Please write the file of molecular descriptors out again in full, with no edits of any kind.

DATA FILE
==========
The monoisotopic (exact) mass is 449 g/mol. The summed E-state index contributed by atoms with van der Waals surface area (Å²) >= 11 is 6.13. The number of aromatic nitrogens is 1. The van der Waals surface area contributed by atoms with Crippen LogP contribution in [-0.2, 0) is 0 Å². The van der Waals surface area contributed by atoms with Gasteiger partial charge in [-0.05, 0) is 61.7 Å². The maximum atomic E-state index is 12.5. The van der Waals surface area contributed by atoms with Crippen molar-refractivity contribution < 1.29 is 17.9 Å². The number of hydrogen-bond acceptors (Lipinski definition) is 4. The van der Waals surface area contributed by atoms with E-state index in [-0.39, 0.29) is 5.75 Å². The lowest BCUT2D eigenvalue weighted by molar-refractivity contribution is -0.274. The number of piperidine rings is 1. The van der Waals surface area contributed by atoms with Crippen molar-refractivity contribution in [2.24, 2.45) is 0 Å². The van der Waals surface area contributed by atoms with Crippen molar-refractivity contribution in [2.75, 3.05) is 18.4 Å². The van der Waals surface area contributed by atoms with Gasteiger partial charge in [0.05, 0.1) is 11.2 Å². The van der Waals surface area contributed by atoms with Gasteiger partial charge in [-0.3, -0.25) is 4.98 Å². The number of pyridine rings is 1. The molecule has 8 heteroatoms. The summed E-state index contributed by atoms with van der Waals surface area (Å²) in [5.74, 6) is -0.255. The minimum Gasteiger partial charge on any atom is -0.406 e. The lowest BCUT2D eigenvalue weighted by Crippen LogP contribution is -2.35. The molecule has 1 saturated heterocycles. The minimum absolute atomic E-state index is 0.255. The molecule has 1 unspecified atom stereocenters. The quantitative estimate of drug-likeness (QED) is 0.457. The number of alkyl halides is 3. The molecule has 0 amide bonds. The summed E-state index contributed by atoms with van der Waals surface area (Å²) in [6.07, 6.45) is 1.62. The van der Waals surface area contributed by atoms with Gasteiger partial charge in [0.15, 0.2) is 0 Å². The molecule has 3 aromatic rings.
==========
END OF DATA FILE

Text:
The monoisotopic (exact) mass is 449 g/mol. The summed E-state index contributed by atoms with van der Waals surface area (Å²) >= 11 is 6.13. The number of aromatic nitrogens is 1. The van der Waals surface area contributed by atoms with Crippen LogP contribution in [-0.2, 0) is 0 Å². The van der Waals surface area contributed by atoms with Gasteiger partial charge in [-0.05, 0) is 61.7 Å². The maximum atomic E-state index is 12.5. The van der Waals surface area contributed by atoms with Crippen molar-refractivity contribution < 1.29 is 17.9 Å². The number of hydrogen-bond acceptors (Lipinski definition) is 4. The van der Waals surface area contributed by atoms with E-state index in [-0.39, 0.29) is 5.75 Å². The lowest BCUT2D eigenvalue weighted by molar-refractivity contribution is -0.274. The number of piperidine rings is 1. The van der Waals surface area contributed by atoms with Crippen molar-refractivity contribution in [2.24, 2.45) is 0 Å². The van der Waals surface area contributed by atoms with Crippen molar-refractivity contribution in [2.75, 3.05) is 18.4 Å². The van der Waals surface area contributed by atoms with Gasteiger partial charge in [0.05, 0.1) is 11.2 Å². The van der Waals surface area contributed by atoms with Gasteiger partial charge in [-0.3, -0.25) is 4.98 Å². The number of pyridine rings is 1. The molecule has 8 heteroatoms. The summed E-state index contributed by atoms with van der Waals surface area (Å²) in [5.74, 6) is -0.255. The minimum Gasteiger partial charge on any atom is -0.406 e. The lowest BCUT2D eigenvalue weighted by Crippen LogP contribution is -2.35. The molecule has 1 saturated heterocycles. The minimum absolute atomic E-state index is 0.255. The molecule has 1 unspecified atom stereocenters. The quantitative estimate of drug-likeness (QED) is 0.457. The number of alkyl halides is 3. The molecule has 0 amide bonds. The summed E-state index contributed by atoms with van der Waals surface area (Å²) in [6.07, 6.45) is 1.62. The van der Waals surface area contributed by atoms with Gasteiger partial charge in [0.15, 0.2) is 0 Å². The molecule has 3 aromatic rings.